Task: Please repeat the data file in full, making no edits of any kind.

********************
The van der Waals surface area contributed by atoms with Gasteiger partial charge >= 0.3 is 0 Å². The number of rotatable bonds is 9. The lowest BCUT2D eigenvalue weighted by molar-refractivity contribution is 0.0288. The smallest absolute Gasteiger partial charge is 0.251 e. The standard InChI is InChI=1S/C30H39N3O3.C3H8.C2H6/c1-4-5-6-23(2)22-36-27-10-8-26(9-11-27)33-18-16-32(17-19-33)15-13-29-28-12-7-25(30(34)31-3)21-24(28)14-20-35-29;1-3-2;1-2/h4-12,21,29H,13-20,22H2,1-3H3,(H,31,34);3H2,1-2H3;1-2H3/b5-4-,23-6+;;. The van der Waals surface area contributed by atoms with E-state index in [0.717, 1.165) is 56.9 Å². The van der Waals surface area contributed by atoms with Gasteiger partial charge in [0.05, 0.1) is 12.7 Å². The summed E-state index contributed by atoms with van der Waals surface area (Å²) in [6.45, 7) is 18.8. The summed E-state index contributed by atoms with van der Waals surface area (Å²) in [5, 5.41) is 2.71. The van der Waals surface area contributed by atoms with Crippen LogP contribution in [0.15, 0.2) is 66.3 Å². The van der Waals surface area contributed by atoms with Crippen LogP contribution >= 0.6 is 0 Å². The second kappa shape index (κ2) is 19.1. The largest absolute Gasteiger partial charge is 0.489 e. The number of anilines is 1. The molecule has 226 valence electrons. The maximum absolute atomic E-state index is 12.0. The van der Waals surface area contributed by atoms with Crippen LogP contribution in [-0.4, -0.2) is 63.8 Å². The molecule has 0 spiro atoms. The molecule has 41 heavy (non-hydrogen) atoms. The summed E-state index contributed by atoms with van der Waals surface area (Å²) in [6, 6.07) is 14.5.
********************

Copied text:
The van der Waals surface area contributed by atoms with Gasteiger partial charge >= 0.3 is 0 Å². The number of rotatable bonds is 9. The lowest BCUT2D eigenvalue weighted by molar-refractivity contribution is 0.0288. The smallest absolute Gasteiger partial charge is 0.251 e. The standard InChI is InChI=1S/C30H39N3O3.C3H8.C2H6/c1-4-5-6-23(2)22-36-27-10-8-26(9-11-27)33-18-16-32(17-19-33)15-13-29-28-12-7-25(30(34)31-3)21-24(28)14-20-35-29;1-3-2;1-2/h4-12,21,29H,13-20,22H2,1-3H3,(H,31,34);3H2,1-2H3;1-2H3/b5-4-,23-6+;;. The van der Waals surface area contributed by atoms with E-state index in [0.717, 1.165) is 56.9 Å². The van der Waals surface area contributed by atoms with Gasteiger partial charge in [0.05, 0.1) is 12.7 Å². The summed E-state index contributed by atoms with van der Waals surface area (Å²) in [6.45, 7) is 18.8. The summed E-state index contributed by atoms with van der Waals surface area (Å²) in [5, 5.41) is 2.71. The van der Waals surface area contributed by atoms with Crippen LogP contribution in [0.15, 0.2) is 66.3 Å². The van der Waals surface area contributed by atoms with Crippen LogP contribution >= 0.6 is 0 Å². The second kappa shape index (κ2) is 19.1. The largest absolute Gasteiger partial charge is 0.489 e. The number of anilines is 1. The molecule has 226 valence electrons. The maximum absolute atomic E-state index is 12.0. The van der Waals surface area contributed by atoms with Crippen LogP contribution in [-0.4, -0.2) is 63.8 Å². The molecule has 0 spiro atoms. The molecule has 41 heavy (non-hydrogen) atoms. The summed E-state index contributed by atoms with van der Waals surface area (Å²) in [6, 6.07) is 14.5.